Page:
LB840 contributes to growth over 10 years


Ballots will soon be mailed for Seward residents to vote on whether to renew the city’s LB840 program.

The Local Option Municipal Economic Development Act was created by the Nebraska Legislature in 1991.

It allows a city or village to set aside a certain percentage of its existing sales tax revenue for economic development projects that support business and job growth.

In order for a city to continue using tax dollars for this purpose, residents must vote to renew the program every 10 years.

Seward’s last LB840 election was in 2013, when residents not only approved the continuation of the program but also increased the amount of sales tax dollars that could be used from $75,000 to $150,000 per year.

That equaled $1.5 million over 10 years.

The Seward County Chamber and Development Partnership has endorsed renewal of the program, which allows the city to issue grants, low-interest loans or forgivable loans to businesses.

“We’re looking at how much was leveraged through the public investment,” said Jonathan Jank, president and CEO of the SCCDP. “What has that $1.5 million turned into?”

According to the SCCDP, the money loaned or granted through the LB840 program generated a total of $142 million in investments when paired with funds from businesses themselves.

Because the loans are revolving (businesses pay them back and the money is then loaned out again to another business), the $1.5 million has circulated through for a total of $2.3 million in loans and grants made over the last 10 years.

Jank cited several projects made possible by LB840 funding, like the Rivoli Theater’s expansion to a second screen in 2013.

“That’s something that’s so unique to our town,” he said.

When the historic I.H. Feary building on the courthouse square caught fire in December 2016, LB840 funds were part of the rebuilding effort.

“It takes a tool like LB840 to make the numbers work when you have challenging situations,” Jank said.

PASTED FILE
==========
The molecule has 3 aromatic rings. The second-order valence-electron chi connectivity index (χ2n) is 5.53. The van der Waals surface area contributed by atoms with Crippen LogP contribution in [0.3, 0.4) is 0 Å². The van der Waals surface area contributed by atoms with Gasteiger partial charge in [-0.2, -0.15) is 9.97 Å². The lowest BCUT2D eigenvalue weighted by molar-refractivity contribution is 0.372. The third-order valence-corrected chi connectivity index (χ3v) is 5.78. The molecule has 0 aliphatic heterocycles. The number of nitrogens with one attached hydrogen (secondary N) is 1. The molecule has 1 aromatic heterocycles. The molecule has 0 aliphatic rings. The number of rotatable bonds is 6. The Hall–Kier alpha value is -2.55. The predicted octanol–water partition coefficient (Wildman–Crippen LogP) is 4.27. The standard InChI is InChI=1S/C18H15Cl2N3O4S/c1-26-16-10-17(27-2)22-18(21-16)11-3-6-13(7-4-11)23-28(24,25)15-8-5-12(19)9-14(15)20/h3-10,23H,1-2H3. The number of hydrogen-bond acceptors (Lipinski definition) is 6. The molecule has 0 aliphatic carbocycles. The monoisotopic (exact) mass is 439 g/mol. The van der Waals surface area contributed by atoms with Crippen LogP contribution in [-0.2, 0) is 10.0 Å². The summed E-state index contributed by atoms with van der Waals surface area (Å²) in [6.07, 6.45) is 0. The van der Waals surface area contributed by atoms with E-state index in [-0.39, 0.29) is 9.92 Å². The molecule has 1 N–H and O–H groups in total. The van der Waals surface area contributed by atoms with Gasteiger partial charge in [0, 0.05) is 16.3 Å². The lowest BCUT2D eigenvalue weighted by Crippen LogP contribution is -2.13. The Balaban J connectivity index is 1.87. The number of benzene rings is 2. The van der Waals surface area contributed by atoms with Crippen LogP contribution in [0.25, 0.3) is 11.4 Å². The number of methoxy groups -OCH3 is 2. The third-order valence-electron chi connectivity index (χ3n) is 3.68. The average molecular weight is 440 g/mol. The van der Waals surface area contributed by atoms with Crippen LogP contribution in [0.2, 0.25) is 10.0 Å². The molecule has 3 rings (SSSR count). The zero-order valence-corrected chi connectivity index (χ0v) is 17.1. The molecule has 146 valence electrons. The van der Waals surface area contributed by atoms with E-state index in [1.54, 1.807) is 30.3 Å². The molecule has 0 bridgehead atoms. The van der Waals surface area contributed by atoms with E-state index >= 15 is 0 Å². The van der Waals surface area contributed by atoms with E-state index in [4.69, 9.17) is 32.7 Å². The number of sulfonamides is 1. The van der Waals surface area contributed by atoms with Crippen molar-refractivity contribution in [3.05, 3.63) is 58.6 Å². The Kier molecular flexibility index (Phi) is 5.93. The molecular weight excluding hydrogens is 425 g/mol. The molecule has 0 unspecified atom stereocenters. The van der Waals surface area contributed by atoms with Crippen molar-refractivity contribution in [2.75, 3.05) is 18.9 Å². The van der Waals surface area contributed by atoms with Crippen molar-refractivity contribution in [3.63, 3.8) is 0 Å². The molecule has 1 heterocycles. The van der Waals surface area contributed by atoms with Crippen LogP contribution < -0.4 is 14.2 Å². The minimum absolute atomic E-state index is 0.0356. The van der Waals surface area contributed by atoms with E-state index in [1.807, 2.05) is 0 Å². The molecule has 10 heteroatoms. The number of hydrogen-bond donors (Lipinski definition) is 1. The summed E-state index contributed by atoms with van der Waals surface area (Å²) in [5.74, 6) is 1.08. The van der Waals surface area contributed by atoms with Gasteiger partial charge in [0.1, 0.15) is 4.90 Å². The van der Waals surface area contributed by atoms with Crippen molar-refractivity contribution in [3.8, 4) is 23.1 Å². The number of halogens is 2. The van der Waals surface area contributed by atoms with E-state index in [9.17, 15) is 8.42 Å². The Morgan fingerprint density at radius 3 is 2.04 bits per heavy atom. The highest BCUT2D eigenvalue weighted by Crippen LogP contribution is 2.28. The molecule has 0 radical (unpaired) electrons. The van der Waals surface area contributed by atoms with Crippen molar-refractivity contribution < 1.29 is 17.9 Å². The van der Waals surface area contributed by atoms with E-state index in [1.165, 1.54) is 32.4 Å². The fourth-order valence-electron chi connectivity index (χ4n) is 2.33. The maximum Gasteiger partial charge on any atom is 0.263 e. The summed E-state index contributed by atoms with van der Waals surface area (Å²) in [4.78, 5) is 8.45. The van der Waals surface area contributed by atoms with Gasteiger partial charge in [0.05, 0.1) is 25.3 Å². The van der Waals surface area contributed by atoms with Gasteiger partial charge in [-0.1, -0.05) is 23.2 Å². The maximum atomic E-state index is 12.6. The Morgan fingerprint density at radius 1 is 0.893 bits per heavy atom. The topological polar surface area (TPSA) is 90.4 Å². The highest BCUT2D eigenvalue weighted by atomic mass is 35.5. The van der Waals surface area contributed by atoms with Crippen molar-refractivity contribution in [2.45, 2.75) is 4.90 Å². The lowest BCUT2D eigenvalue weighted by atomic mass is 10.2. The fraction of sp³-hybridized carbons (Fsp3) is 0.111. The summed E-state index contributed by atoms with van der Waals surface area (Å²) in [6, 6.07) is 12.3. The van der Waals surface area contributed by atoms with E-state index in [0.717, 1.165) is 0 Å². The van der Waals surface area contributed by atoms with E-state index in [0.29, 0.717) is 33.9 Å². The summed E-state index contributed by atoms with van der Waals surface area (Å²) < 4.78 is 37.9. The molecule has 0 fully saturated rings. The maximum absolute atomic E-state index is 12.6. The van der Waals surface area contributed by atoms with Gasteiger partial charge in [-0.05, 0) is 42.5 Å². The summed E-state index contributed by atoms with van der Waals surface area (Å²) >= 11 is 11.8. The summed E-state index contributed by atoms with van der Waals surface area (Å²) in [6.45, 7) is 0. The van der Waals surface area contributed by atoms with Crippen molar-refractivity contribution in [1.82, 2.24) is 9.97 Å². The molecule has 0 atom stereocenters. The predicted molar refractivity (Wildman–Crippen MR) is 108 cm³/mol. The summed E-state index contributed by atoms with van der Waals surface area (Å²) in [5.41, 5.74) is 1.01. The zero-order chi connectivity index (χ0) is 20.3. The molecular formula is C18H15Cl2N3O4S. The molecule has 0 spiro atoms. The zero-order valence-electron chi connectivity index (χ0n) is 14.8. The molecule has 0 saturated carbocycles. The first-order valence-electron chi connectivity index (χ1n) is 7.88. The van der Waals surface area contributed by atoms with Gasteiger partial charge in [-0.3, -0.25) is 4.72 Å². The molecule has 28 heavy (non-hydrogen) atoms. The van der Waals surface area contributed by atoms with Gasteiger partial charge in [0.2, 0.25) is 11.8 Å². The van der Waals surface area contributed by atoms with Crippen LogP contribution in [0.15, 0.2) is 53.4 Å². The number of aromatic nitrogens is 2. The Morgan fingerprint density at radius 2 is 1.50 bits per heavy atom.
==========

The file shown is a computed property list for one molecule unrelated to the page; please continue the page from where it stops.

Since 2013, 67 Seward businesses have benefitted from LB840 funds.

Many of those benefits came from the TIME: Triple Impact Match Event gift card initiative at the outbreak of the COVID-19 pandemic in early 2020.

A portion of LB840 funds was used to match every dollar spent on a gift card to a local business. Even though many businesses were unable to serve customers face-to-face because of the pandemic, gift card sales helped them sustain revenue to pay their bills.

“That was retaining jobs,” Jank said. “We were literally trying to keep the doors open and the lights on.”

The LB840 program has contributed to the creation of 255 jobs over the 10-year period.

Jank said one of the key points of the election will be educating voters that this is not an additional tax, but it’s taken from sales tax revenue the city would collect anyway.

So far, no organized groups have spoken out against the renewal.

The city’s LB840 fund is overseen by an eight-member application review board, which makes recommendations to the city council on whether to approve loan or grant requests.

That board has additional oversight from the five-member Citizens’ Advisory Review Committee.

The election will be conducted by mail. Registered voters within the City of Seward should receive a ballot in the mail the shortly after Nov. 21.

Ballots must be returned to the County Clerk’s office, either by mail, via dropbox at the courthouse or hand-delivered to the office by close of business on Dec. 12.